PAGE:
As marvelous as Act III is, O’Casey’s climax in Act IV is without parallel and Moore and the actors are beyond exceptional in bringing the conclusion to its final glowing draw-down. O’Casey hammers his themes. These, he has seeded earlier in the play. In the final act they foment with the growing chaos which sweeps up various individuals unwittingly caught in the rebellion, i.e. The Woman from Rathmines (Terry Donnelly). Everyone who can be represented is. O’Casey reveals the tragedy and futility of innocents dying as they are mistaken for “the enemy.” In this last act of this most incredibly paced and dramatically written of his plays, we understand the genius of his message to humanity, which has been ignored and will continue to be ignored long into the next century.

There is no spoiler alert. You will just have to see how the conclusion unfolds ironically in this must-see production which is truly magnificent and fiercely trenchant and timely. I cannot praise this production with high enough encomiums for the director and cast except to say it will be a damn shame if you miss it.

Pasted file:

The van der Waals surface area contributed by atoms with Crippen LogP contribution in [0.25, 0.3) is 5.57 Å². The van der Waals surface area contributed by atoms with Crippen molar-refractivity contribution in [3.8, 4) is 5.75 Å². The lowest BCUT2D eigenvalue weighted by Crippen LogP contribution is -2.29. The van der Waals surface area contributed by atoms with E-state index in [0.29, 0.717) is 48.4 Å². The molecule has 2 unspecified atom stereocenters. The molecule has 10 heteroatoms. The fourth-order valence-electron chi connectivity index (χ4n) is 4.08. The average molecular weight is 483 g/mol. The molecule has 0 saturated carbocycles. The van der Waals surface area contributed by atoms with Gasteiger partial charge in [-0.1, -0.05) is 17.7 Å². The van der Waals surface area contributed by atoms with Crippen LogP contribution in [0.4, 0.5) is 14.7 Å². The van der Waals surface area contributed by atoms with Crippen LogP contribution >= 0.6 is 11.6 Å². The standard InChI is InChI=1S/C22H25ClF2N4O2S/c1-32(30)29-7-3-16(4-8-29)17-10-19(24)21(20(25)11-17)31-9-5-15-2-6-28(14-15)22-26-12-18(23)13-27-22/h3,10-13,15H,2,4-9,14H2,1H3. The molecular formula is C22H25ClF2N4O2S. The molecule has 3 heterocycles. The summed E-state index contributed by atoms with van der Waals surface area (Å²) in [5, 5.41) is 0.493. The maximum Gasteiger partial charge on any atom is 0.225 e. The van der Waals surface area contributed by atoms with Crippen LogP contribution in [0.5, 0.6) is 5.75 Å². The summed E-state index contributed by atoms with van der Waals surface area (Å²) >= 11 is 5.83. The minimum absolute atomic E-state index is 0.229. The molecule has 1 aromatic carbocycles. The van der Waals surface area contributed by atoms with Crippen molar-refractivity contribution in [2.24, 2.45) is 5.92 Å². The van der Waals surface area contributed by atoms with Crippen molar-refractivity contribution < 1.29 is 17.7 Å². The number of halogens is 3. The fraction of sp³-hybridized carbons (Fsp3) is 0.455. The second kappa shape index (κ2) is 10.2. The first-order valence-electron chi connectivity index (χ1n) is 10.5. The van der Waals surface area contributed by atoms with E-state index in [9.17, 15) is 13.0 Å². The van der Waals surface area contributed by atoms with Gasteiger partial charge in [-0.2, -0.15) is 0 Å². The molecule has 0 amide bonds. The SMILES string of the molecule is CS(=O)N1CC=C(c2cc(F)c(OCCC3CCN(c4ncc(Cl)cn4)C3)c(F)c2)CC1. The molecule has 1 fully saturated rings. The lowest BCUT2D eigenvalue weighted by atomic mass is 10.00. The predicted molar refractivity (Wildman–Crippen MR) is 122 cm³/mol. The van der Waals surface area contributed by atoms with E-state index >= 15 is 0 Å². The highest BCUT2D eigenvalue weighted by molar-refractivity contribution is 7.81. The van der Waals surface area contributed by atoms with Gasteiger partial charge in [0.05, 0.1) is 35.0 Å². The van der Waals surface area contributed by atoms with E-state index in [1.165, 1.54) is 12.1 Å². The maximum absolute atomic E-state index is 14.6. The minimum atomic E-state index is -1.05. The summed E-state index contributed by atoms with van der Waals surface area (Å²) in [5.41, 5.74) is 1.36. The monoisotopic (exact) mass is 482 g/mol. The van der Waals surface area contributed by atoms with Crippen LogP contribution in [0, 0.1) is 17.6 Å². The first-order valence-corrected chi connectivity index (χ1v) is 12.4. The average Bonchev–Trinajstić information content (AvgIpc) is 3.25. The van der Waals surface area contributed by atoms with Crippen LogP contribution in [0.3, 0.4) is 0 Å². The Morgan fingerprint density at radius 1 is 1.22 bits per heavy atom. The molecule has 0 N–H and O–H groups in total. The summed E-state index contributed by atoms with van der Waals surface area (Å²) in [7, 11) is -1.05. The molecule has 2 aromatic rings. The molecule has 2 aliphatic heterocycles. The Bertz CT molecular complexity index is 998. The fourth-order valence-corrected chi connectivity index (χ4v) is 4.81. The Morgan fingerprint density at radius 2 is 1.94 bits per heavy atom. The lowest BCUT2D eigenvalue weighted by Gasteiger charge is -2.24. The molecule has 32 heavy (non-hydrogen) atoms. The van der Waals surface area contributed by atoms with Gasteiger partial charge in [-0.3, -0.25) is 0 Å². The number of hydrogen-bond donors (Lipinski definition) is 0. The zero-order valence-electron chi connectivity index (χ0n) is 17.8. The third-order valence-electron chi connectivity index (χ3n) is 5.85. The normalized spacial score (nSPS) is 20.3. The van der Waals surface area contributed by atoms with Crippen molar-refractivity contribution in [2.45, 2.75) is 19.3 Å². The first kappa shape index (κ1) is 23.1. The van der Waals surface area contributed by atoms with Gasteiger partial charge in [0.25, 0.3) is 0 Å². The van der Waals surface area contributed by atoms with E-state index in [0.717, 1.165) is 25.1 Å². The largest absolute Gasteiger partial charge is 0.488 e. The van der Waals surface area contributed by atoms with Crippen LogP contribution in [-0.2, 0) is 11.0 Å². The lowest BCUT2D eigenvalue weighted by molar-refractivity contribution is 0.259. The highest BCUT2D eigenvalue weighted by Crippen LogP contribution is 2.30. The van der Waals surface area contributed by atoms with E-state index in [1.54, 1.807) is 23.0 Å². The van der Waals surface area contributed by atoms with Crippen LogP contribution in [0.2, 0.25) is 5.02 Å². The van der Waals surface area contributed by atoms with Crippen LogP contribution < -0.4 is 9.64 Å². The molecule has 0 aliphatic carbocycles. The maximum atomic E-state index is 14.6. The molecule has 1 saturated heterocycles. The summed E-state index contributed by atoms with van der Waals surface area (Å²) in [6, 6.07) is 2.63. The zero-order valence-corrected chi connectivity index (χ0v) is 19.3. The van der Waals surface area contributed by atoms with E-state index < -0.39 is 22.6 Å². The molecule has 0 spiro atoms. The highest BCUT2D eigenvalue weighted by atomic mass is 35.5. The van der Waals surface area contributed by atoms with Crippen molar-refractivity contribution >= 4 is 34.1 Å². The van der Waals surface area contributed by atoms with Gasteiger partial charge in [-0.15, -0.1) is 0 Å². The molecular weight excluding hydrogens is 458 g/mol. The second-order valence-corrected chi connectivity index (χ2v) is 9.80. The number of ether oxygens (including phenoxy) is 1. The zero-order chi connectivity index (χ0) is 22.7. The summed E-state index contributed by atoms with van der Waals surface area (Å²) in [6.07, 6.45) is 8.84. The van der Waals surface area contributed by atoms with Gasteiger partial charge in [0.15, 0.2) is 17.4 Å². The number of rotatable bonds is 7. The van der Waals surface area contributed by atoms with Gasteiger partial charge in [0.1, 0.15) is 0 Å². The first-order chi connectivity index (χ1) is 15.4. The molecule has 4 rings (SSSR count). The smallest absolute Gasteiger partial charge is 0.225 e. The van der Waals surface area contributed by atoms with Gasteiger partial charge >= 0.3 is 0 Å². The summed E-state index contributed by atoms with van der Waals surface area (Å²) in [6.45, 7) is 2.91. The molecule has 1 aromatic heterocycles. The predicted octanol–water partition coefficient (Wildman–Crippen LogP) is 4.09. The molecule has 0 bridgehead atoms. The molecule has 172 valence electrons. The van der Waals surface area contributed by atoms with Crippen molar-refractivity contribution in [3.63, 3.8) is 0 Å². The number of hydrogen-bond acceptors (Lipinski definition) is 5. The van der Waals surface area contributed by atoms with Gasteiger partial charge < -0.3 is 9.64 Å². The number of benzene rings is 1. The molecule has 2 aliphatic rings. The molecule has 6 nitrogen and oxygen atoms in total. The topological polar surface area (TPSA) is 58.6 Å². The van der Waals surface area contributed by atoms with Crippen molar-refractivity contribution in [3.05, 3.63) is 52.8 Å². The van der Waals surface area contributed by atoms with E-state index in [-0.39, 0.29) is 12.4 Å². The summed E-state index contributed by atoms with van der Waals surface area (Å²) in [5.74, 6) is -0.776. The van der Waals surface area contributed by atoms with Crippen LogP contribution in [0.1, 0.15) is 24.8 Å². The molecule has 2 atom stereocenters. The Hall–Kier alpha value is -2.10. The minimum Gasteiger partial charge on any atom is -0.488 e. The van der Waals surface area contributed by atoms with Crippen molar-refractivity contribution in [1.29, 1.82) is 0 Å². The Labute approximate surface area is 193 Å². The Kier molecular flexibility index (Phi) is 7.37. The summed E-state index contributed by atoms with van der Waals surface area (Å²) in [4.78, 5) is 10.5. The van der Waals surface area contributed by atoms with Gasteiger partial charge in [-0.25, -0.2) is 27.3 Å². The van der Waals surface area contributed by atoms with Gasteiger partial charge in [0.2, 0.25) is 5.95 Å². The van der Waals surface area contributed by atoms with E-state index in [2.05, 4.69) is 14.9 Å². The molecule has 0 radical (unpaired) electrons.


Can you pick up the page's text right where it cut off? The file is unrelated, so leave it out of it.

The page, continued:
Charlie Cororan (Scenic Design) Linda Fisher and David Toser (Costume Design) Michael Gottlieb (Lighting Design) Ryan Rumery and M. Florian Staab (Sound Design) and Ryan Rumery (Original Music) and others on the artistic team do a superb job in bringing about the authenticity of this production.

The Plough and the Stars (with one intermission) and the entire Dublin Trilogy can be seen until 22nd June at the Irish Repertory Theatre (132 West 22nd). For tickets and times go to the website by CLICKING HERE.



NYC Theater: ‘On a Clear Day You Can See Forever’ Starring Melissa Errico at The Irish Rep